Guterres is working to position the tiny island nations not just as the political center of the debate, but as its moral center, too. The U.N. has divided the September conference into nine segments, including the energy transition, nature-based solutions, climate financing and carbon pricing. For key topics, he has appointed one big economy and one developing country suffering urgently from climate change to helm the discussions. Jamaica is leading the climate-finance segment with France, for example, while the Marshall Islands heads up the public-mobilization portion with Ireland. Together, these countries will work with NGOs and other partners to decide which new initiatives to unveil in September. Some commitments likely to be highlighted at the summit have already made news, including plans from Germany and the U.K. to go carbon-neutral by 2050. The goal, Guterres says, is “to make country by country assume leadership.”
Those individual initiatives, however, must be part of a larger collective initiative that requires world leaders to get together and tackle their emissions. “We do it for wars, we do it for communicable diseases,” says Rachel Kyte, CEO of Sustainable Energy for All and a key adviser to Guterres. “We can damn well do it for climate change.”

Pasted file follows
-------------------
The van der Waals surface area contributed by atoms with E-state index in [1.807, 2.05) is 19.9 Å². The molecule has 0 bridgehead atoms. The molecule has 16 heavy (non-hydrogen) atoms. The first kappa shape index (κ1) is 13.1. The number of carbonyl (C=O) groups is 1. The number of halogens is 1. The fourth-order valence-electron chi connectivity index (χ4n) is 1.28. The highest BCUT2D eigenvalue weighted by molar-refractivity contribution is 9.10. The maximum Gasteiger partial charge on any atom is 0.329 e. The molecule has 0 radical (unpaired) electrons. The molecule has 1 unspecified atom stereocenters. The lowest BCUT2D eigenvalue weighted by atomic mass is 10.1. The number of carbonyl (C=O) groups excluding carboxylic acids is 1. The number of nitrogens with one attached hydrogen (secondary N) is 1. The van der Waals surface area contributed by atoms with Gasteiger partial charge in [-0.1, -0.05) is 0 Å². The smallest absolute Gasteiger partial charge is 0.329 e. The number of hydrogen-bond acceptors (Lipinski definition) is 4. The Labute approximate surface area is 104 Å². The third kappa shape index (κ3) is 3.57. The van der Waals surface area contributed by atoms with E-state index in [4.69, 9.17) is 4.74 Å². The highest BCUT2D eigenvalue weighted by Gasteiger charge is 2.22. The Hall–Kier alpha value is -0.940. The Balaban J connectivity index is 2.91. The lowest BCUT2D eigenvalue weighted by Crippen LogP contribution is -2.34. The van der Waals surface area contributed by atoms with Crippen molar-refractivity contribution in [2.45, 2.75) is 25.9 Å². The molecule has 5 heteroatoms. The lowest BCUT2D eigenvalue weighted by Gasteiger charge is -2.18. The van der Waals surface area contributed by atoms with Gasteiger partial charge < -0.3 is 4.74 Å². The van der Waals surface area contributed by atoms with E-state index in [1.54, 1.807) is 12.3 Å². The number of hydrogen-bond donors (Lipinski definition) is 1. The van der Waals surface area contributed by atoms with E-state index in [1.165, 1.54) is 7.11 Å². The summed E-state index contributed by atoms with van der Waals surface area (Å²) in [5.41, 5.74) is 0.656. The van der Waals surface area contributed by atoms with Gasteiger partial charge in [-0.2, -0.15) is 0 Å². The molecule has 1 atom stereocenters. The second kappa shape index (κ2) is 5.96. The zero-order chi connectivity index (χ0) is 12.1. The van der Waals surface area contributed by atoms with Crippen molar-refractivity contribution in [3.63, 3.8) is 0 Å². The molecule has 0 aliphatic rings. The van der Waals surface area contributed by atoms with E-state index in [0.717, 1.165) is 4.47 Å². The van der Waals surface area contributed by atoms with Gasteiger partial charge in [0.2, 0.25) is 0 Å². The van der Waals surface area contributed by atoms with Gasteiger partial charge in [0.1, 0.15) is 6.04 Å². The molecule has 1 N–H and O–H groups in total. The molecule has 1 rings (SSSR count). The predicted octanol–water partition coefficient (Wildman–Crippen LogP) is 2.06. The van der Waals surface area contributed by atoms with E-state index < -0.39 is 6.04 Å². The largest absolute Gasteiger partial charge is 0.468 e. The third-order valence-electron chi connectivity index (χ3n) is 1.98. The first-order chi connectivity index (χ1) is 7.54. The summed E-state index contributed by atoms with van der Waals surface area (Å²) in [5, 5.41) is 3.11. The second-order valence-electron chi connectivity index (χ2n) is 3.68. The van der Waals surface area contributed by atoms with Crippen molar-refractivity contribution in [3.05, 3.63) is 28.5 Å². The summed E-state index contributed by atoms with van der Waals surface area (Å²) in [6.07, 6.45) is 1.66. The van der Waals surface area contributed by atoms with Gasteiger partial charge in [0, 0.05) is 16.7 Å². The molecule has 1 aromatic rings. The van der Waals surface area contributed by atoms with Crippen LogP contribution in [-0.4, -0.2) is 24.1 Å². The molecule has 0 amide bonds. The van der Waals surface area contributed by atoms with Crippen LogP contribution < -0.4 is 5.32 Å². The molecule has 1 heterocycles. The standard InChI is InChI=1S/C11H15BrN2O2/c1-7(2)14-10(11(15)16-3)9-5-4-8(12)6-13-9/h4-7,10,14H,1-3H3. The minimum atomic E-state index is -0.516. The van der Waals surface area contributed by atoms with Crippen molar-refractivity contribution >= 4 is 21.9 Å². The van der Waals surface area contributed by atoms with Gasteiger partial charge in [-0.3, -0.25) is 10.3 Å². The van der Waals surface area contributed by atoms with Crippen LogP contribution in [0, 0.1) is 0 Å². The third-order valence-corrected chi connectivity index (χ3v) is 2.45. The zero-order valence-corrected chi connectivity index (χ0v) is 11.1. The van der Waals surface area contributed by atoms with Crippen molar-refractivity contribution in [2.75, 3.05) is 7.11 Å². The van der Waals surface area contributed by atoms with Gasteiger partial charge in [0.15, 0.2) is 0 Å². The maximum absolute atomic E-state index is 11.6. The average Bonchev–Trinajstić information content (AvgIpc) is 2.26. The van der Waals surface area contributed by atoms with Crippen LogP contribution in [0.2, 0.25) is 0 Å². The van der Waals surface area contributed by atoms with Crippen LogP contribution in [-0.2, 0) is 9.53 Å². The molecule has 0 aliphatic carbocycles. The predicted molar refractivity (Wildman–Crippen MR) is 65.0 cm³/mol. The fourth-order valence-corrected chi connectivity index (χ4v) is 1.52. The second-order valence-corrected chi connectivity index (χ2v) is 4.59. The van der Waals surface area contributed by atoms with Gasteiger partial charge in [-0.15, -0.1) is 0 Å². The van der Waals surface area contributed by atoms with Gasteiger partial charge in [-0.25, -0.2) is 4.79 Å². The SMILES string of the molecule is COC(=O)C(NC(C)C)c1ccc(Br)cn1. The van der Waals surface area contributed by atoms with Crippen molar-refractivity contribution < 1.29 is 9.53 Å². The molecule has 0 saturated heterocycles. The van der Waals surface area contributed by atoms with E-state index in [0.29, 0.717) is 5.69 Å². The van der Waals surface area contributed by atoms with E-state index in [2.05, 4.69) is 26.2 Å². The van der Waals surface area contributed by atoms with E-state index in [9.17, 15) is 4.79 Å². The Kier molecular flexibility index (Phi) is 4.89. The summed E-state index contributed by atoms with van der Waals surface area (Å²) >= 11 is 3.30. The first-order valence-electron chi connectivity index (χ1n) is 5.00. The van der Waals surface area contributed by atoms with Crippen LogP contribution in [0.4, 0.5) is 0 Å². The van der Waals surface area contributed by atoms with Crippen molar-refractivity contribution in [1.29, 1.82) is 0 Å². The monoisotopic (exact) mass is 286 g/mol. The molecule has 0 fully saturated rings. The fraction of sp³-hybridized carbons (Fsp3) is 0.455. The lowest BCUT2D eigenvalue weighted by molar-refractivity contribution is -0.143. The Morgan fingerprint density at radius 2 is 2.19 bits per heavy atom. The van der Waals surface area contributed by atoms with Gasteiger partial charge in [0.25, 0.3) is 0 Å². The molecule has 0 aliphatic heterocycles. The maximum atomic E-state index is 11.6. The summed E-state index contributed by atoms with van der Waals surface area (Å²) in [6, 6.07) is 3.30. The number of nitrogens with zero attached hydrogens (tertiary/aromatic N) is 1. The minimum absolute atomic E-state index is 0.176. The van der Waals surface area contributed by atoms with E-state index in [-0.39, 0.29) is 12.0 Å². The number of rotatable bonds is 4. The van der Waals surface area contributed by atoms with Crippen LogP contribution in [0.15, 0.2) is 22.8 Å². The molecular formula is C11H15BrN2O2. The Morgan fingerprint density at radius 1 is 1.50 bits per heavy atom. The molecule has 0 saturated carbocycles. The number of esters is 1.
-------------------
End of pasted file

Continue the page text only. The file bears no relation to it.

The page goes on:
The Pacific provides a map to navigate these choppy waters. Like the rest of the world, the region faces issues beyond climate change. Corruption abounds; poverty is rampant. In some places, women are treated as second-class citizens. And on many fronts, the region’s leaders don’t even agree among themselves, much less with the rest of the world. But on the issue that matters most to them, the one that threatens their very existence, they have achieved unanimity.
It would be easy to view the islands as distant lands with distant challenges. But their tragedy may soon be ours. Vunidogoloa sits on a beach that coastal erosion has chipped away for at least a half-century, and the porous soil makes the area particularly vulnerable to flooding. Miami’s permeable limestone subsurface exposes the great U.S. city to the same peril. New Orleans and Houston already face the threat of supersized storms that will only get worse with time.
Outside the U.S., Osaka sits just a few feet above sea level, some of Australia’s biggest cities reside in a state with frequent drought, and several European hubs regularly face crippling floods when there’s too much rain. We can sit and watch small Pacific islands disappear—but who do we think will be hit next?
This isn’t lost on those nations’ leaders. Their fate is ours foretold, they tell anyone who will listen. “What we are trying to tell the world is that when we go down, all the cities will go down too,” says Tuilaepa Malielegaoi, the Prime Minister of Samoa. “We are arguing also for the safety of the people of the world.” The rest of the world would be well served to listen.